Hello! As you know, antilang. is now open for submissions for issue 2. And, if you’ve clicked our submittable button, you’ll see that there’s a section for leaving a cover letter. But what does a cover letter for a literary magazine entail? If you’re just starting to send out your work, the cover letter and bio can be the worst part of submitting. Thoughts of “but I’m not that interesting,” “now they’ll know I’m an amateur,” and “I just like writing” leap into your mind, and leave you staring at a blank screen until you panic and abandon the whole endeavour. Right?
But we want to see your work! So we’ve created a helpful guide to get you started on your cover letter and bio.
Don’t stress over the cover letter! We care about your work first.
Begin your cover letter like you would a paper letter: a block in the top left corner with your name and contact info (mailing address, email address), then date and address the letter (“To the Editors” works for a generic letter, but you can personalise it with “To Allie & Jordan”)
Begin with “Please consider my [word/page-count] story, [“title”]” OR “Please consider my poems [“title”], [“title”], [“title”]” OR “Please consider my short work of mixed genre, [“title”]” (you get the point–be polite, and identify your work).
Follow this up with a quick explanation (about one-sentence) of how your piece is a good fit for us (this is not mandatory, but we hear other publishers like this, and it’s good practice indicate how your work fits with what a magazine likes to publish–it demonstrates that you have read the magazine)
Bio (belongs in a separate paragraph and should be fittingly concise (~30 words). Clearly label it as your bio by starting: “Bio: [your bio here]”. Most bios include: your name; what you’re studying (if still in school); if you have any previous publications, then list the magazine names; any completed degrees. As we encourage anyone who feels comfortable to disclose any intersectional/minority identities, then you can include this alongside your name. Your bio can also contain your preferred genre of writing. Alternatively, we love clever anti-bios (example: “Allie pretends to write poetry” OR “Jordan studies the intersection of the housing market and avocado imports”). Check out the end of antilang. no. 1 to see a range of bios!
End with “Thank you for your consideration, [your name]”
Now that you know how to do a cover letter, you’ll send us your work, right?
(Fun fact: this anti-bio appeared in a chapbook of collected poetry by the advanced poetry class at the UofC in 2015)
Calgary born and raised, Allie completed two BAs (English, with a creative writing concentration and honours; Law and Society with honours) at the University of Calgary. She left for colder climes to pursue a MFA in Writing at the University of Saskatchewan. Allie writes novel(la)s that explore female experiences in Western society (or futuristic dystopian societies). She favours prose, with excerpts from her manuscripts appearing in filling Station Magazine, Nōd Magazine, and forthcoming in In Medias Res. However, various sources have accused Allie of being a poet in disguise, and her poetry can be found in The Boston Accent, Hooligan Mag, and FOUND, the second chapbook by Malform Press.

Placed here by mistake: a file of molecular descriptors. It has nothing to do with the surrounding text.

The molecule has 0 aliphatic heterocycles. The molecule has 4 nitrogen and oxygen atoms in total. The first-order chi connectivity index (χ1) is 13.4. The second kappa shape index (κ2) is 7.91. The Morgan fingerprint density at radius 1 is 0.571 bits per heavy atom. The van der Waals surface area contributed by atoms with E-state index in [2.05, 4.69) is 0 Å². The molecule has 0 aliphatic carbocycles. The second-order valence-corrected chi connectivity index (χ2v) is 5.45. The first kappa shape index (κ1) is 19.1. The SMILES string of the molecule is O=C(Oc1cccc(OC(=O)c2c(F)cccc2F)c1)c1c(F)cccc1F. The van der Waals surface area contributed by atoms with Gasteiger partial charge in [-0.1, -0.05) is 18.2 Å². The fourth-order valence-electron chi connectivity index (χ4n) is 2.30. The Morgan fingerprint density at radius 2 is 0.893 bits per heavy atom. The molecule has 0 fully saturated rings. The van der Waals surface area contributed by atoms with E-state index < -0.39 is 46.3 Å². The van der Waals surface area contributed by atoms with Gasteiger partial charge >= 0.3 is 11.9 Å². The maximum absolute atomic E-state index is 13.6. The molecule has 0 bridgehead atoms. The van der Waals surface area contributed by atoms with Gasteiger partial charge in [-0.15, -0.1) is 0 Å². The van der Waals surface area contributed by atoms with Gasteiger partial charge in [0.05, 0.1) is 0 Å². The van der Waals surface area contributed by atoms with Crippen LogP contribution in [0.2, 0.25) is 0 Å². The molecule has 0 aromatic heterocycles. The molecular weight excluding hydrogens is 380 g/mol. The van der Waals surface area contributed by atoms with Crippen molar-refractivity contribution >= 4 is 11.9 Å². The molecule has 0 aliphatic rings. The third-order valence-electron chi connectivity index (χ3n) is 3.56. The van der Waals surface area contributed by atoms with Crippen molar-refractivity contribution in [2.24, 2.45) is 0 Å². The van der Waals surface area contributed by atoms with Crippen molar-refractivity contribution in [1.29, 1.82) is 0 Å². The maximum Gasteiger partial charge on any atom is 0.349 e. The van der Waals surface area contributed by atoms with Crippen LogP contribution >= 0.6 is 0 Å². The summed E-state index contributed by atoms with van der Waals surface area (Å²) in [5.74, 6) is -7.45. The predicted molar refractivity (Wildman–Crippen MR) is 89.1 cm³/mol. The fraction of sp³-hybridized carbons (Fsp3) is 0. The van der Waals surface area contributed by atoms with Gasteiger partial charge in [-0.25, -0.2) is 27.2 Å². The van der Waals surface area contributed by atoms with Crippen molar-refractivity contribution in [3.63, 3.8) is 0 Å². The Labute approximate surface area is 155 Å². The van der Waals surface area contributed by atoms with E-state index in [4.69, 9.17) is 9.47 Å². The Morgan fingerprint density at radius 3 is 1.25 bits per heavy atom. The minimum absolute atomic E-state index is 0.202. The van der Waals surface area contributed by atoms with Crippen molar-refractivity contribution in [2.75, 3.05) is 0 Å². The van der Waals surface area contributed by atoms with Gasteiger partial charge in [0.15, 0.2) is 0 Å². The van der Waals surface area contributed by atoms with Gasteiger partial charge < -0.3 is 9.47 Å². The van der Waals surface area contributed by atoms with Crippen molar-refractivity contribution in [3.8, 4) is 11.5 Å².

During the last year of her BAs, Allie was the managing editor at Nōd Magazine (the undergraduate-run literary magazine on campus). She works odd jobs such as copy-editing a manuscript about the history of women’s prisons in Canada, researching environmentally inclined artistic endeavours in Vancouver, enforcing Chicago-style citations on legal papers for an upcoming collection, and teaching first-year creative writing.
Although Allie has no musical talent she often insists on singing while writing (her roommates go to class and are grateful to avoid Allie’s ‘metalicizing’ of country songs). When forced to interact with people, Allie will offer snacks in an attempt to trick unsuspecting persons into playing card games.
He dabbles in Marxist poetry, conceptual translational poetry, and short fiction.
Jordan Bolay hails from Northern Saskatchewan. He first migrated South (like an hour and a half South) to Saskatoon where he got first a BA and then an MA in English. He then moved to Calgary to pursue his PhD in English. He studies videogames, the ideology of canonization, comics, and (when he actually works on his dissertation) social politics in the archives of Western Canadian writers. While not working on his research (procrastinating), he dabbles in Marxist poetry, conceptual translational poetry, and short fiction. His chapbook how to make an English exam interesting was published by The Blasted Tree Press in 2017 and his long poem “Rest (an erasure of the Regina Manifesto, Cooperative Commonwealth Federation Programme, 1933)” was published in ti-TCR and was an honourable mention for The Capilano Review’s Translate and Transform Contest, also in 2017. (Jordan is working on making future titles more concise.)
During his MA he was the poetry editor of The Fieldstone Review at USask, and has been the fiction editor of filling Station (Canada’s experimental literary magazine) since 2016. In his spare time, Jordan enjoys hiking in the mountains surrounding Banff, homebrewing craft beer, and rocking out on his Geddy Lee signature jazz bass.